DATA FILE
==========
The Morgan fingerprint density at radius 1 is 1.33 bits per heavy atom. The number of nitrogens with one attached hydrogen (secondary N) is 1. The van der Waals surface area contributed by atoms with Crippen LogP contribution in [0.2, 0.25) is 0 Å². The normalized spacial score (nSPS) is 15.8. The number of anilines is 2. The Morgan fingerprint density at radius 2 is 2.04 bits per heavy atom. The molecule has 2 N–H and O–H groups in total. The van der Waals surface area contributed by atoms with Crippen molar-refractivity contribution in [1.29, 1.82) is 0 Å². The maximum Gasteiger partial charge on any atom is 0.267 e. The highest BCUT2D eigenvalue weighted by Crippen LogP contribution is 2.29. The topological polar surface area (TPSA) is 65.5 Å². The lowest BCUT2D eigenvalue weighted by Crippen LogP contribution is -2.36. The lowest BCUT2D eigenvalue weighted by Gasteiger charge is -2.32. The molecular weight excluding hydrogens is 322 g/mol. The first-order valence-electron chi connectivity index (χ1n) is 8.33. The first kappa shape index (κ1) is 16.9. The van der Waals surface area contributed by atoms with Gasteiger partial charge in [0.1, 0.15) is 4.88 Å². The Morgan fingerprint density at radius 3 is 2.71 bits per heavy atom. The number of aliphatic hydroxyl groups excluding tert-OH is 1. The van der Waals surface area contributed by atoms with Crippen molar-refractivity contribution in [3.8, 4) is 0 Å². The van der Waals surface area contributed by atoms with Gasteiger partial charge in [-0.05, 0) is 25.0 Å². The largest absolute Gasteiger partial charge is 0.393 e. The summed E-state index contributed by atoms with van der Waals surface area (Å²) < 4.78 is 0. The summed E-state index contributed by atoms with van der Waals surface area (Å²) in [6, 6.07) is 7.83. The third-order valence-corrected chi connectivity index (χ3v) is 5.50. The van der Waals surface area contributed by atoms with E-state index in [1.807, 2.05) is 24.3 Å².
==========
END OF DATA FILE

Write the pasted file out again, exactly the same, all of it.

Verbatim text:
The Morgan fingerprint density at radius 1 is 1.33 bits per heavy atom. The number of nitrogens with one attached hydrogen (secondary N) is 1. The van der Waals surface area contributed by atoms with Crippen LogP contribution in [0.2, 0.25) is 0 Å². The normalized spacial score (nSPS) is 15.8. The number of anilines is 2. The Morgan fingerprint density at radius 2 is 2.04 bits per heavy atom. The molecule has 2 N–H and O–H groups in total. The van der Waals surface area contributed by atoms with Crippen molar-refractivity contribution in [1.29, 1.82) is 0 Å². The maximum Gasteiger partial charge on any atom is 0.267 e. The highest BCUT2D eigenvalue weighted by Crippen LogP contribution is 2.29. The topological polar surface area (TPSA) is 65.5 Å². The lowest BCUT2D eigenvalue weighted by Crippen LogP contribution is -2.36. The lowest BCUT2D eigenvalue weighted by Gasteiger charge is -2.32. The molecular weight excluding hydrogens is 322 g/mol. The first-order valence-electron chi connectivity index (χ1n) is 8.33. The first kappa shape index (κ1) is 16.9. The van der Waals surface area contributed by atoms with Gasteiger partial charge in [0.1, 0.15) is 4.88 Å². The Morgan fingerprint density at radius 3 is 2.71 bits per heavy atom. The number of aliphatic hydroxyl groups excluding tert-OH is 1. The van der Waals surface area contributed by atoms with Crippen molar-refractivity contribution in [3.8, 4) is 0 Å². The van der Waals surface area contributed by atoms with Gasteiger partial charge in [-0.05, 0) is 25.0 Å². The largest absolute Gasteiger partial charge is 0.393 e. The summed E-state index contributed by atoms with van der Waals surface area (Å²) < 4.78 is 0. The summed E-state index contributed by atoms with van der Waals surface area (Å²) in [6, 6.07) is 7.83. The third-order valence-corrected chi connectivity index (χ3v) is 5.50. The van der Waals surface area contributed by atoms with E-state index in [1.807, 2.05) is 24.3 Å².